How sustainable are your favourite brands?

News, blog and backgrounds about the sustainability scores of brands

New beer ranking by Rank a Brand

Rank a Brand has recently updated its beer ranking. Many of us like a good tasting beer every now and then, especially during the summer months. But we also want to be sure it is brewed in a responsible and sustainable way.

Sustainability and beer is not just about using organic ingredients. Reduction of energy and carbon emissions, use of green energy and water efficiency during production are also included in our sustainability criteria. Other focus points include reducing waste and environmental impact of packaging. We have assessed 32 national and international beer brands based on these criteria.

Front runners and laggers

Of the international brands, Bavaria and Grolsch have achieved 12 out of 23 points (52% of the maximum score), while Warsteiner has scored one point less. These brands are awarded a C-label, meaning: reasonable, but could be better. This is demonstrated by Neumarkter Lammsbräu (Germany) and Gulpener (the Netherlands). These small breweries who serve their local markets have both received a B-label.

Most international beer brands however, score a D-label, meaning their score is below 35% of the maximum. This means that international beer brands really have to put in more effort, in order to achieve a better score and to rightfully sell their beer as being sustainable. At the bottom of our list we find Duvel and Alfa. These brands receive an E-label, the lowest of our labels, which means: don’t buy these brands until they show serious improvements!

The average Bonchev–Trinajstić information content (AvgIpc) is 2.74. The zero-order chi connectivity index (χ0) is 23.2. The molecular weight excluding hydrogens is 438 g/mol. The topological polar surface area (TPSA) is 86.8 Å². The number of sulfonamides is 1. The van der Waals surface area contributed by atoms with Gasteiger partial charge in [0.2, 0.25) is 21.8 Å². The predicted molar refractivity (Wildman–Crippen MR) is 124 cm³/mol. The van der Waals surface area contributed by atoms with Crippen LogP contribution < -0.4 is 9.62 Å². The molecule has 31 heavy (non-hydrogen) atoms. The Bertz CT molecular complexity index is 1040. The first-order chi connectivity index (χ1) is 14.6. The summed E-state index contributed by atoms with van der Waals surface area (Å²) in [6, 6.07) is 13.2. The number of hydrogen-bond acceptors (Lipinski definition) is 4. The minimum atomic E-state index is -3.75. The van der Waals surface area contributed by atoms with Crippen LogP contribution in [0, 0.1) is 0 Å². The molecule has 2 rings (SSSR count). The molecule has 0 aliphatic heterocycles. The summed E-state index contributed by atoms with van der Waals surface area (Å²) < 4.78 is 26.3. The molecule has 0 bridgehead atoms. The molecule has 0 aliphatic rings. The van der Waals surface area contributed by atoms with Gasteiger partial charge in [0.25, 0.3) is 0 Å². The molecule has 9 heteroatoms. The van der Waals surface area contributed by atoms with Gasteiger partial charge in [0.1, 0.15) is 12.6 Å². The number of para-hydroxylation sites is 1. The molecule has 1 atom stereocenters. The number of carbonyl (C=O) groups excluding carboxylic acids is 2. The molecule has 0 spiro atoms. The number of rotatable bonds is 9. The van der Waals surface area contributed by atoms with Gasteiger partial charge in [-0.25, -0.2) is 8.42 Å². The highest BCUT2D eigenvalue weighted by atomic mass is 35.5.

If your favourite brand is not one of the front runners, or even worse: nudge them! This can be done by clicking the ‘nudge brand’ link in the upper right corner of each brand page.

Improved reporting

In general we see more and more beer brands taking their reporting on corporate social responsibility more seriously. It is an important principle for Rank a Brand that brands not only improve their sustainability performance, but are also transparent about it. This way, consumers like you and me can assess it to support our responsible shopping choices.

While most brands report on their carbon emissions, we hardly see any clear reduction targets. Furthermore, only a few brands have clear policies on the use of renewable energy. A better ambition level is shown on the use of water. However, the score on the use of certified environmentally friendly raw materials is disappointing, again with only a few exceptions.

Support us

You can see all the results of the ranking here. Please note that you will only see brands that are available in your country. If you select a brand you can see their score on each of our criteria, and a short explanation on how we have assessed this.

If you value our ranking, support us!

A sustainable beer tastes good, but don’t drink too much of it!

Radboud van Delft, managing director Rank a Brand

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